Fear of the Breathalyzer

If there is a word that strikes fear into the hearts of drivers all over Rancho Cucamonga it is the word: "breathalyzer". Once the word is uttered it conjures up visions of blowing into a tube and hearing that elongated beep. Then there is that horrible twisting in your stomach as the police officer studies the readout display; and as the officer turns to you, you hold your breath in anticipation, and then he announces your fate, "You're over the limit. You're under arrest."

What every Rancho Cucamonga driver does not know is that there is a laundry list of guidelines that the administrating officer must adhere to while performing this seemingly simple test. The California Code of Regulations Title 17 Section 1215 is the governing statute for all things relating to the dreaded "breathalyzer."

DUI Defense Attorney Kirk M. Tarman has been defending clients with DUI charges for fourteen years and knows all of the way in which to have breathalyzer test results thrown out. This does not mean that his client has to hire a fancy expert witness who will get on the stand and give a lecture about the particular type of breathalyzer used. Also this does not mean that his client's money has to be spent on expensive scientific tests administered in laboratories by men in lab coats. Attorney Tarman need only submit enough evidence to rebut the presumption of reliability.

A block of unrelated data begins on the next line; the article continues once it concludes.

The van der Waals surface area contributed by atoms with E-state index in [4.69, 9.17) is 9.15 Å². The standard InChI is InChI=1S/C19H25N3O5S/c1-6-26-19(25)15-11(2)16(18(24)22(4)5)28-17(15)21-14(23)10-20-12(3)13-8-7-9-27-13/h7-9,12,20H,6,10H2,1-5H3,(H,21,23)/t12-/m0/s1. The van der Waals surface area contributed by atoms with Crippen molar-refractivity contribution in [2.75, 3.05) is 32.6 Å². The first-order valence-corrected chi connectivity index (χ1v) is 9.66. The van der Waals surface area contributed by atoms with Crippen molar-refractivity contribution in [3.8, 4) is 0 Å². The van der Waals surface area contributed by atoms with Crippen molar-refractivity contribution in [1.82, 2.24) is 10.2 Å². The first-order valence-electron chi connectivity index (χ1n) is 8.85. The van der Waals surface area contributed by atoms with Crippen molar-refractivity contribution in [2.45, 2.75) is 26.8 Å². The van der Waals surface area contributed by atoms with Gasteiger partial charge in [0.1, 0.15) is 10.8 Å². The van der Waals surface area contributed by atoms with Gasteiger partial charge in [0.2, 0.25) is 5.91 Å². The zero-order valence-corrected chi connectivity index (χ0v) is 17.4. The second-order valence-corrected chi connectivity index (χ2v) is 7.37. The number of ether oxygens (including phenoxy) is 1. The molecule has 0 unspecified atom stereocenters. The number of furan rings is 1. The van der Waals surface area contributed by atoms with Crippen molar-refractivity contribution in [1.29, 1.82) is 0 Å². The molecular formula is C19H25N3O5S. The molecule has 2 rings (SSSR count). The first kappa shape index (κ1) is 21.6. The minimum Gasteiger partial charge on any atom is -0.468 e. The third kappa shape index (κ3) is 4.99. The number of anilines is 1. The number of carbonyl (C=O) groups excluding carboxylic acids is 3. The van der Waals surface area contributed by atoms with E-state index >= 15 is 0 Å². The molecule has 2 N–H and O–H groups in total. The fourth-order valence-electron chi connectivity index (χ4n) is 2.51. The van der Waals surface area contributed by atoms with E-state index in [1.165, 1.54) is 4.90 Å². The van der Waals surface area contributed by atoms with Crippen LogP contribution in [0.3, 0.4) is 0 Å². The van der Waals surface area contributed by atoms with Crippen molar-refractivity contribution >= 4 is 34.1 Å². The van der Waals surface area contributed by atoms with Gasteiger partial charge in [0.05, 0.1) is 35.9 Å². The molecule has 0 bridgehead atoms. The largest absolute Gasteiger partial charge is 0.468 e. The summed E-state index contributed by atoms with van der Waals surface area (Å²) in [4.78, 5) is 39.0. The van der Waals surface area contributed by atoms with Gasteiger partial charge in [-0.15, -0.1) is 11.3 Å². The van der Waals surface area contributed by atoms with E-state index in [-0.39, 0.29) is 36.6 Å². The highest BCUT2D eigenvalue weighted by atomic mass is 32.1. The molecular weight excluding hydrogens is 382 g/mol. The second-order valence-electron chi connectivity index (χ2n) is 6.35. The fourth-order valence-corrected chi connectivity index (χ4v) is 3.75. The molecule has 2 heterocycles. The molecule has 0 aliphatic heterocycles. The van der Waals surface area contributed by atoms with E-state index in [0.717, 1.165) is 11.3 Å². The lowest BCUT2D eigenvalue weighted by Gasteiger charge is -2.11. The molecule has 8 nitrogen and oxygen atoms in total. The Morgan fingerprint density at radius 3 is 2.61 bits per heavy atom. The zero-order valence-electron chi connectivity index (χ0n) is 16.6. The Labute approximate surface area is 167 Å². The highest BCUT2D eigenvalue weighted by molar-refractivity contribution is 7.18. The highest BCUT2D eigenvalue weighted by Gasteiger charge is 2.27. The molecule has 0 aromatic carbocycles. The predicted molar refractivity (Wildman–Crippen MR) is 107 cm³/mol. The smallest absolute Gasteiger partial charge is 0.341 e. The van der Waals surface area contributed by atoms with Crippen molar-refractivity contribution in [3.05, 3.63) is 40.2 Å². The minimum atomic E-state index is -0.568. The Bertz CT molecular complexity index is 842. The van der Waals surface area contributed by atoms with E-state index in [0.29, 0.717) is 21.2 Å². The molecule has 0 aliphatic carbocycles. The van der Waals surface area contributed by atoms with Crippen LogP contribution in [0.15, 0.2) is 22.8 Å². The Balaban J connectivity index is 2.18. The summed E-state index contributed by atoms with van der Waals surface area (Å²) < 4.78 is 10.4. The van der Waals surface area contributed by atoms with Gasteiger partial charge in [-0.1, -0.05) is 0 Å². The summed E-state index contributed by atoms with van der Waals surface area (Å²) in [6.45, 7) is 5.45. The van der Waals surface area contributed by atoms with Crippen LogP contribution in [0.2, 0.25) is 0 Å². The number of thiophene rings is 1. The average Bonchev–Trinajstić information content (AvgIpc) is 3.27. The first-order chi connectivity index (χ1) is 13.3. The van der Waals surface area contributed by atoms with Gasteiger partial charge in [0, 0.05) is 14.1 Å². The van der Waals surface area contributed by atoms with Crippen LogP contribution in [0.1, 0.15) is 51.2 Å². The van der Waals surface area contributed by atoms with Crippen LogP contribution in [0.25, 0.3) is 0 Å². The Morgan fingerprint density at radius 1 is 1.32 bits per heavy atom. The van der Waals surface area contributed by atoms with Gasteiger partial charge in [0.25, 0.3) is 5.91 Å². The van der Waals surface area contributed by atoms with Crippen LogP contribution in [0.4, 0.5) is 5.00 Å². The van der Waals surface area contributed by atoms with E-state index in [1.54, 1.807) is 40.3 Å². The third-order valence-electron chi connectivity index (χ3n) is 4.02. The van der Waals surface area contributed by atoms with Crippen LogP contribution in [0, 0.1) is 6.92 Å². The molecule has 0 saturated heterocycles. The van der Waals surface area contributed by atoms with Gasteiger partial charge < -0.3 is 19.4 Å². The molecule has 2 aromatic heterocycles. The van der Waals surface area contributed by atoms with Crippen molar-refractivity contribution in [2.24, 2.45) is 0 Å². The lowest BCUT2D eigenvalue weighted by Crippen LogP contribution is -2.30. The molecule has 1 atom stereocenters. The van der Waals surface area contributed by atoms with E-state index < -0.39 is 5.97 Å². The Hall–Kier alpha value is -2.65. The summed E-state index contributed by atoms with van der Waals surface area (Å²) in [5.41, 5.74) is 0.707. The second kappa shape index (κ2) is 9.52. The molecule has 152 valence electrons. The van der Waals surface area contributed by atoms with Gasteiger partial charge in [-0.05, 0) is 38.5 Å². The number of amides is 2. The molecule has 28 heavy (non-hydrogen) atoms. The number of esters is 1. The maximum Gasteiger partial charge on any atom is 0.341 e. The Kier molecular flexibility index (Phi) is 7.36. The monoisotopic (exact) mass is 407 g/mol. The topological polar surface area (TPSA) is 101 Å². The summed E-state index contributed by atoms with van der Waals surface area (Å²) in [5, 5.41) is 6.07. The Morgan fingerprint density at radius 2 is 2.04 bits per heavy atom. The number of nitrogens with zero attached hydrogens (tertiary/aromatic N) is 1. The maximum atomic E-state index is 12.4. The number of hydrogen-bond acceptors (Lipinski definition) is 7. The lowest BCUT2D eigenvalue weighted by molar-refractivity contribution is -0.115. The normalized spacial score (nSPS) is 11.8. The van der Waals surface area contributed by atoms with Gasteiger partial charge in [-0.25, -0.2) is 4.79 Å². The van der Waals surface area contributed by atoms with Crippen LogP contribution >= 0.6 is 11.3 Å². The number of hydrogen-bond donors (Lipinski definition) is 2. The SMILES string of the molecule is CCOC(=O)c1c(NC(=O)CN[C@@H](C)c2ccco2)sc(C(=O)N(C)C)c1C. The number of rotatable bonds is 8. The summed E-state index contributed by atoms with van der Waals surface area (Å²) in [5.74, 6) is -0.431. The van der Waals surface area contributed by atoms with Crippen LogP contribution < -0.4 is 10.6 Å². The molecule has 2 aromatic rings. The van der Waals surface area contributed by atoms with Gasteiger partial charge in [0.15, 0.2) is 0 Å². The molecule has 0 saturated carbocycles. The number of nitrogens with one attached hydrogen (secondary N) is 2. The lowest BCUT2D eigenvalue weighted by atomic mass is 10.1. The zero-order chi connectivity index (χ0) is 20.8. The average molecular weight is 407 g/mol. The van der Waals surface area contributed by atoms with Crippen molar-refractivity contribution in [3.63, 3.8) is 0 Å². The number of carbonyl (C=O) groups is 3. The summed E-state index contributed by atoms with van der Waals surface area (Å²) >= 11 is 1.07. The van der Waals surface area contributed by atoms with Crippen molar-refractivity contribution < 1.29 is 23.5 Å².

In one instance, a man was able to have the results of the breathalyzer thrown out because the administering officer did not wait the required 15 minutes after the man spit out his chewing gum before administering the test. Roze v. DMV, 141 Cal. App. 4th 1176.

In another case, the test was deemed unreliable because there was enough mouth alcohol present to throw off the equipment and result in a false reading. Robertson v. Zolin, 44 Cal. App. 4th 147.

The fact is that officers have to observe and adhere to a copious amount of guidelines while performing the breathalyzer exam and any deviation from those guidelines will render the test invalid. It can be anything from failure of the officer to establish the calibration of the unit to the inability of the officer to administer the test properly, etc. The possibilities go on and on.

So, when the police officer, sheriff, CHP officer etc. makes it seem as though your fate is sealed because the breathalyzer said so, have faith in Rancho Cucamonga DUI Defense Attorney Kirk M. Tarman.

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